In terms of which tradition has the most direct connection to the banjo, Adams says it's a mistake to think of it as an either/or proposition: "Each of these traditions deserves to be explored, experienced, examined on their own terms."

Jatta plans to continue his work, documenting the akonting musical tradition and its connections to the banjo and other areas of Jola culture, through a research and education center he's founding back home in Gambia.

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Subject: RE: NPR: more on African banjo origins
From: Jane of 'ull
Date: 24 Aug 11 - 01:53 AM

This is fascinating. I've just started looking into the history of the banjo (I'm a 5 string player). I believe Otis Taylor is doing a similar thing about raising awareness of the banjo's roots with his album 'Recapturing the Banjo'.

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Subject: RE: NPR: more on African banjo origins
From: BanjoRay
Date: 24 Aug 11 - 02:03 AM

Ulf Jagfors, an academic from Stockholm, Sweden, has also contributed much to the research after meeting Daniel Jatta in Stockholm. Ulf gave a wonderful talk and film show a few years ago at the Gainsborough Old Time Festival here in the UK. He told us that the neck of the Akonting is made from bamboo, for which the local West African word is banjul.
The Akonting is much more banjo-like than the ngoni and xalam, and the playing style has an almost Old Time banjo feel about it.


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Subject: RE: NPR: more on African banjo origins
From: banjoman
Date: 24 Aug 11 - 04:55 AM

fascinating. As a banjo player, some years ago I found an instrument in a junk shop (UK) which consists of a rough carved neck with 3 very crude friction pegs through the head. It is attatched to a small (4 inch) gourd like piece over which is stretched some sort of skin. The whole instrument is about 18 inches long. I did try to string it up with nylon strings and it sounded very banjo like. It is played with a short pointed stick attatched by a string, which I suppose is some sort of early plectrum. The bridge is a crude piece of wood and the strings tie on to the end of the neck which goes through the gourd to form the tail piece. It currently hangs on my wall and forms a good conversation piece when I talk about my banjo collecton. I have no idea of its origins and its possible that its something someone just made up. However, it is hand carved and may be quite old. Just thought it may make a useful addition to this thread.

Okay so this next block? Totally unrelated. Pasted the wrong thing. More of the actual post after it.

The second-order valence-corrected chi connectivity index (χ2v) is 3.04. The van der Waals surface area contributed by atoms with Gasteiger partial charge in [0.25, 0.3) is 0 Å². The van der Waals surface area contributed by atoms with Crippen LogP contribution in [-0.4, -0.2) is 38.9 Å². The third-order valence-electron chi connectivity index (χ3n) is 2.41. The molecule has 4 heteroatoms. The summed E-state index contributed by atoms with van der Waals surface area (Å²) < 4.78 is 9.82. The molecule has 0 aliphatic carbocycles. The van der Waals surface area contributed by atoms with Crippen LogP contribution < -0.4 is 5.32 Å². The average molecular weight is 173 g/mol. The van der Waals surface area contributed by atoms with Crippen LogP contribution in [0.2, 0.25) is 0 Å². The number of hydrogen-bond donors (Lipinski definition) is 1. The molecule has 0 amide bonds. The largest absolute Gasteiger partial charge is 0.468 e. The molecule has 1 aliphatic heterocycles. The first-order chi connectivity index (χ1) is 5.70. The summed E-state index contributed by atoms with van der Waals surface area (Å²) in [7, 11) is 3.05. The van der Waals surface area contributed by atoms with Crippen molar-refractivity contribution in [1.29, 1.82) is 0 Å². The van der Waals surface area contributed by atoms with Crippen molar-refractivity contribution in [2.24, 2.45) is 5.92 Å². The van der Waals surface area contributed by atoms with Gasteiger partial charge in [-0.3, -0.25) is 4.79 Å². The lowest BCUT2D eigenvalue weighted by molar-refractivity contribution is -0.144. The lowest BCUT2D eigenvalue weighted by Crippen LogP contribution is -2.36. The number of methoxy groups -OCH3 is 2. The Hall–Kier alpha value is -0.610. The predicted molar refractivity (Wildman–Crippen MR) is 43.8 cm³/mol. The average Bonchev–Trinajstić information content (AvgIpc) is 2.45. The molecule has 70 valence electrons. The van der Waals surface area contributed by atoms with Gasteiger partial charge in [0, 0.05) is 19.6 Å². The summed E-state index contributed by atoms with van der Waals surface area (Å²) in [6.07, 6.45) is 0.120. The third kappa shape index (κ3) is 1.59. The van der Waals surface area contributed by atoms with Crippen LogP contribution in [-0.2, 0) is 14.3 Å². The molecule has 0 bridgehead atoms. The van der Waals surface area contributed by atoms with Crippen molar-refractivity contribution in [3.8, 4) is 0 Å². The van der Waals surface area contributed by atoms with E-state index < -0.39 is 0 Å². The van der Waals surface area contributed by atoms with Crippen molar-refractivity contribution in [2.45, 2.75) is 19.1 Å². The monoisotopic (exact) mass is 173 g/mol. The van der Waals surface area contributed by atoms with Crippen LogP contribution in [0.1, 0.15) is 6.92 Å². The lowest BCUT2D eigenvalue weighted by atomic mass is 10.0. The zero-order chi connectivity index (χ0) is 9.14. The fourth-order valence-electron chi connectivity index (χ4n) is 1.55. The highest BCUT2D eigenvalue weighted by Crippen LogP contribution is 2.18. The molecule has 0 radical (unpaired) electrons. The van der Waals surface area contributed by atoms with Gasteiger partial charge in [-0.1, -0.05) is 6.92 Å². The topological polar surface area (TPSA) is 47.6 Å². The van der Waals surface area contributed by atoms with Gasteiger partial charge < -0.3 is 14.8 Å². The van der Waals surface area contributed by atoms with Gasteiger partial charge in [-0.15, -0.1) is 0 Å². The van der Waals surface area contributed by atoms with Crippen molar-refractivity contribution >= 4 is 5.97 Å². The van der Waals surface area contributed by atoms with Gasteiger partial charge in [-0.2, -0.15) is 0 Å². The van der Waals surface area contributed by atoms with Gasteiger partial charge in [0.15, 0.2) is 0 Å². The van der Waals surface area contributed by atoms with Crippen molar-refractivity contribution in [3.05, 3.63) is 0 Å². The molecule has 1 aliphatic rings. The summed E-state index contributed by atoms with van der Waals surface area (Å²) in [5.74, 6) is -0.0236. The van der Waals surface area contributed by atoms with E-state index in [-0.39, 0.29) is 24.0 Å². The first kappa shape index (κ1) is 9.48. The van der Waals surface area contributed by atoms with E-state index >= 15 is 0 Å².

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Subject: RE: NPR: more on African banjo origins
From: James Fryer
Date: 24 Aug 11 - 07:27 AM

banjoman: do you have a photo?

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Subject: RE: NPR: more on African banjo origins
From: GUEST,Eliza
Date: 24 Aug 11 - 01:47 PM

banjoman, this sounds like a miniature 'cora' which are made for the tourists in West African countries (eg Senegal, Gambia, Ivory Coast, Ghana). I've got two hanging on my wall. They're made from half a gourd as you describe, with a skin stretched over the front. But they aren't played with a stick or any kind of plectrum, just the fingers. Sometimes they have three pegs like little legs to stand it on.

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Subject: RE: NPR: more on African banjo origins
From: GUEST,Eliza
Date: 24 Aug 11 - 01:51 PM

By the way, I've seen tiny little banjo-type instruments in Morocco made from a tortoise shell, and sometimes a player will board a long-distance bus to entertain the passengers. The singing is interspersed with jokes (I assumed, because everyone roared with laughter!) It looks so like George Formby in action on his ukulele!

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Subject: RE: NPR: more on African banjo origins
From: meself
Date: 24 Aug 11 - 01:57 PM

The instrument in action, with links to as many more clips as you could wish for:

You're welcome!

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Subject: RE: NPR: more on African banjo origins
From: Desert Dancer
Date: 24 Aug 11 - 04:30 PM

meself has linked to a video of Ekona Jatta. The video link in the article is to this video of Daniel Jatta.

YouTube search results for "akonting"

~ Becky in Tucson